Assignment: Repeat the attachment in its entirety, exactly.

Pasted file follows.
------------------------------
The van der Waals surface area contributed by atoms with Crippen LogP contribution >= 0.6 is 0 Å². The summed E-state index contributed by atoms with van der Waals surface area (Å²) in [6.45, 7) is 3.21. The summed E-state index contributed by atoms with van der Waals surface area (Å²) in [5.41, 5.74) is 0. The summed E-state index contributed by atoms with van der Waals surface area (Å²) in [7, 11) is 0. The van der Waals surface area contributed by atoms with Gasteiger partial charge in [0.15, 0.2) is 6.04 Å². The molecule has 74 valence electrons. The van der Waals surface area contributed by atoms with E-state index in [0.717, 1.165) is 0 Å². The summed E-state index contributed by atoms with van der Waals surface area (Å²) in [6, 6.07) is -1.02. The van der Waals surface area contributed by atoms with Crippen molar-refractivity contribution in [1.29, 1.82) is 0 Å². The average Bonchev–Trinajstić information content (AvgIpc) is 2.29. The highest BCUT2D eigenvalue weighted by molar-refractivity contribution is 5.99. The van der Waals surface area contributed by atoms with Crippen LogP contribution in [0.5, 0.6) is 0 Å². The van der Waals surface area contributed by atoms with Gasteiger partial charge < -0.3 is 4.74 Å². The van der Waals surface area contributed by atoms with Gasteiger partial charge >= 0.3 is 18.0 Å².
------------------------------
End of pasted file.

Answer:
The van der Waals surface area contributed by atoms with Crippen LogP contribution >= 0.6 is 0 Å². The summed E-state index contributed by atoms with van der Waals surface area (Å²) in [6.45, 7) is 3.21. The summed E-state index contributed by atoms with van der Waals surface area (Å²) in [5.41, 5.74) is 0. The summed E-state index contributed by atoms with van der Waals surface area (Å²) in [7, 11) is 0. The van der Waals surface area contributed by atoms with Gasteiger partial charge in [0.15, 0.2) is 6.04 Å². The molecule has 74 valence electrons. The van der Waals surface area contributed by atoms with E-state index in [0.717, 1.165) is 0 Å². The summed E-state index contributed by atoms with van der Waals surface area (Å²) in [6, 6.07) is -1.02. The van der Waals surface area contributed by atoms with Crippen molar-refractivity contribution in [1.29, 1.82) is 0 Å². The average Bonchev–Trinajstić information content (AvgIpc) is 2.29. The highest BCUT2D eigenvalue weighted by molar-refractivity contribution is 5.99. The van der Waals surface area contributed by atoms with Crippen LogP contribution in [0.5, 0.6) is 0 Å². The van der Waals surface area contributed by atoms with Gasteiger partial charge < -0.3 is 4.74 Å². The van der Waals surface area contributed by atoms with Gasteiger partial charge >= 0.3 is 18.0 Å².